The Users
The public safety user needs are vastly different from the traditionally well-defined defence community, which are limited and well-known. In contrast, the public safety community covers an almost infinite range of government departments and agencies, stretching well into the ­private sector. It ranges from governments to owners and operators of critical infrastructure, sensitive industries, public transport, shopping malls, concert halls, cinemas, sports arenas and many others.

In Canada, public safety technology users fall into three groups:

  • the federal government and its agencies
  • provincial and municipal governments and first responders
  • the private sector, including critical infrastructure and other sensitive industries and businesses

In the first group, the major users are: the RCMP, CSIS, the Canadian Border Services Agency (CBSA), now all under the umbrella of Public Safety and Emergency Preparedness Canada (PSEPC); DND and the Communications Security Establishment (CSE); Transport Canada and the Canadian Air Transport Security Agency (CATSA); the Public Health Agency, under Health Canada; and the Canadian Coast Guard, a part of the Department of Fisheries and Oceans. Billions in extra security dollars have flowed to these federal agencies.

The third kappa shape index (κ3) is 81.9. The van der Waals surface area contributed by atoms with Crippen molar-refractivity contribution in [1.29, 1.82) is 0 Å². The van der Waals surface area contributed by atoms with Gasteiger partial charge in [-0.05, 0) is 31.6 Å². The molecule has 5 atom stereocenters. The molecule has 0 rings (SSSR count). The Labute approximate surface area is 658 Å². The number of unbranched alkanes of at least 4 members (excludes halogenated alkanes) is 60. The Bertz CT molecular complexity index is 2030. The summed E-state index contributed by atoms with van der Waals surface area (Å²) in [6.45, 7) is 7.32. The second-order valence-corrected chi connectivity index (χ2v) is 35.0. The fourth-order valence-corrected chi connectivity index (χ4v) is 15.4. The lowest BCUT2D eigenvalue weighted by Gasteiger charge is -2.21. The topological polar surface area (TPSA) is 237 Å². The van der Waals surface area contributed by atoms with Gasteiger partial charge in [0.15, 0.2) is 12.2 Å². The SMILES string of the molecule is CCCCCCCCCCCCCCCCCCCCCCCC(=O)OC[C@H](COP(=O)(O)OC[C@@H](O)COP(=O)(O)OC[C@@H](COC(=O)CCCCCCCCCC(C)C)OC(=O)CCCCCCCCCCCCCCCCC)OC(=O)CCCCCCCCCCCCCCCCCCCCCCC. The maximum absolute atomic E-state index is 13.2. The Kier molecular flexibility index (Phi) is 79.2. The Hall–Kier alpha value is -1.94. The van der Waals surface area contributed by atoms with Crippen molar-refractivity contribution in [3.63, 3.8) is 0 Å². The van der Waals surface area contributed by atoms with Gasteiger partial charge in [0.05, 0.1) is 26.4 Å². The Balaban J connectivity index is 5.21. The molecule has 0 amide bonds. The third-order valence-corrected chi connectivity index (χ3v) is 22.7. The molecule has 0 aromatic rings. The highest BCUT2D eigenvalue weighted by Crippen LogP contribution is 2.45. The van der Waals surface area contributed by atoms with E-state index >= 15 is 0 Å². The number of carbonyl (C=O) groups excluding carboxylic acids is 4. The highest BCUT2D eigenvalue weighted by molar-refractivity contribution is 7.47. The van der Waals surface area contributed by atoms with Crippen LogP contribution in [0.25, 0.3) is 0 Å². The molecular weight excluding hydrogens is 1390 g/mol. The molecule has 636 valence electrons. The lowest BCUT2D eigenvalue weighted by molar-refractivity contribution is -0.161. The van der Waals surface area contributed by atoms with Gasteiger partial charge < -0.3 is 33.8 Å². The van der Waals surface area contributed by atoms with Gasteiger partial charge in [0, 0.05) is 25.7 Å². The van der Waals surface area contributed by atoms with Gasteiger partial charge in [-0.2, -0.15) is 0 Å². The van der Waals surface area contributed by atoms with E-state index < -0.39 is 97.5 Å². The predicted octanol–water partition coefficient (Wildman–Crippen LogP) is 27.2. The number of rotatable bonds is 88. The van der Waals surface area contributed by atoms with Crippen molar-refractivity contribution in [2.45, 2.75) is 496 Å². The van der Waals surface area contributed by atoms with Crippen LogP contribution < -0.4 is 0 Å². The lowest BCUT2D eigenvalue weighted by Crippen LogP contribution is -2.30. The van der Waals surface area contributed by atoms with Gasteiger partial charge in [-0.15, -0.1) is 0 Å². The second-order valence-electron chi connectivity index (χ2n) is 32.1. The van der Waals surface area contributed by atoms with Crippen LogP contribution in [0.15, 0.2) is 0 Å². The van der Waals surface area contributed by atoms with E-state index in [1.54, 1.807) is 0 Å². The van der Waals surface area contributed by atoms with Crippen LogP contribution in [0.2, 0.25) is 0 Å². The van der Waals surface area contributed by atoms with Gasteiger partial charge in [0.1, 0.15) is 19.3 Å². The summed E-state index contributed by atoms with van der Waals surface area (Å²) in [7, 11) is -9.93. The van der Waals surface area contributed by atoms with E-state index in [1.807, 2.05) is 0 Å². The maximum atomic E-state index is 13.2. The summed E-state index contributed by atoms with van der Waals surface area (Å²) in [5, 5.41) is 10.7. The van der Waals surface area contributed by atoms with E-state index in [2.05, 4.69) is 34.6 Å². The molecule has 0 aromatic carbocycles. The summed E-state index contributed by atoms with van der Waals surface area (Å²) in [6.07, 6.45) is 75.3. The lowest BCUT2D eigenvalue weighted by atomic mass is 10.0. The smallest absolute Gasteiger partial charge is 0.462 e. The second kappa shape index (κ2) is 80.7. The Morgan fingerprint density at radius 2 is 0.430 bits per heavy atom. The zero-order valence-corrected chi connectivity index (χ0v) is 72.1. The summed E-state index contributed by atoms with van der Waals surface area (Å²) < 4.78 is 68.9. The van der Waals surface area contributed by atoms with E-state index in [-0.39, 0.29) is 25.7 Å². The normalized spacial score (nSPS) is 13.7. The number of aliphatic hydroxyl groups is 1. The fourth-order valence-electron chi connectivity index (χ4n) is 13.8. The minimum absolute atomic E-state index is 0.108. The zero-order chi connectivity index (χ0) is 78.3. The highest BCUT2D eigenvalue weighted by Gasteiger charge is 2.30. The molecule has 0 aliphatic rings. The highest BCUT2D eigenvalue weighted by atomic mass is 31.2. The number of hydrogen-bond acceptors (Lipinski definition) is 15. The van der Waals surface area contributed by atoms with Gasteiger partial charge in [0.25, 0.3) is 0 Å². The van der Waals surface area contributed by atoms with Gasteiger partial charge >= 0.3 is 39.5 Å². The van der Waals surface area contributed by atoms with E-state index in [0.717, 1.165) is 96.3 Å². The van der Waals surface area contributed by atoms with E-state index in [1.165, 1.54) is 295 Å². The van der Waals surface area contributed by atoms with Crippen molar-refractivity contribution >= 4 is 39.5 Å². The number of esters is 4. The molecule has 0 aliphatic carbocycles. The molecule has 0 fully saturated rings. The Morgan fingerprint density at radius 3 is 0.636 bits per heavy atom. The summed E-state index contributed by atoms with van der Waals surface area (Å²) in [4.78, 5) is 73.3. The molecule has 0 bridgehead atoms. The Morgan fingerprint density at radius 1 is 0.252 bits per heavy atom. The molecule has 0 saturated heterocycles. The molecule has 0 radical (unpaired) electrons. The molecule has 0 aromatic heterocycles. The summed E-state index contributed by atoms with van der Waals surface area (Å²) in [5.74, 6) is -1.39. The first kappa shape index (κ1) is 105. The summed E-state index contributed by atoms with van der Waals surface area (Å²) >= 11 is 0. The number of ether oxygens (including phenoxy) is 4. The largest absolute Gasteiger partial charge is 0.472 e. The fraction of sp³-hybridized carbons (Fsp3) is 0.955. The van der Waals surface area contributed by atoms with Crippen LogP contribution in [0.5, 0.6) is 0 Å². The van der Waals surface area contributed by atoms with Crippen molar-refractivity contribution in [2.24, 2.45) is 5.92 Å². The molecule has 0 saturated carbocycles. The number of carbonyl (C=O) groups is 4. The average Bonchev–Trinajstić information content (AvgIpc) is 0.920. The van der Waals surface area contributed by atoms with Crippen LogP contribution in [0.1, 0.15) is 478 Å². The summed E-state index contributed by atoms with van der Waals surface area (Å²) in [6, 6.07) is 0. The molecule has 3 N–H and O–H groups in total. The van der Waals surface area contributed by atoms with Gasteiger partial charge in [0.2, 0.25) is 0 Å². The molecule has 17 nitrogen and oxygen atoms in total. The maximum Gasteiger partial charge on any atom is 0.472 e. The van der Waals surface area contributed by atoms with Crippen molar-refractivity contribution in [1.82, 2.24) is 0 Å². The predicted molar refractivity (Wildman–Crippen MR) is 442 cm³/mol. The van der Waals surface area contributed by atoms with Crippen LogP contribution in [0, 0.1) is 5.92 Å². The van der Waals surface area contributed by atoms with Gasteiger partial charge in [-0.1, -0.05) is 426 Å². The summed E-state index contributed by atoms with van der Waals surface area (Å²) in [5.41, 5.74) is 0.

Very little federal money has yet found its way to the second group, the provinces and the ‘first responders’ who argue that they need it most. Some provinces and municipalities have done much better than others in drawing up emergency plans and equipping themselves to meet a variety of threats, however, there has been little coordination between them to date.

The third group, the private sector, has been left largely on its own. The federal government has given little encouragement to private business to invest in their own security. Except for the most sensitive industries, like nuclear power, banks and telecommunications companies, progress has been slow. Success in the private sector has been largely independent of government.

Recently, PSEPC, Transport Canada and several other government departments have begun to develop nationwide strategies for critical infrastructure protection and transportation security. In the meantime, most potential targets in Canada remain soft and vulnerable.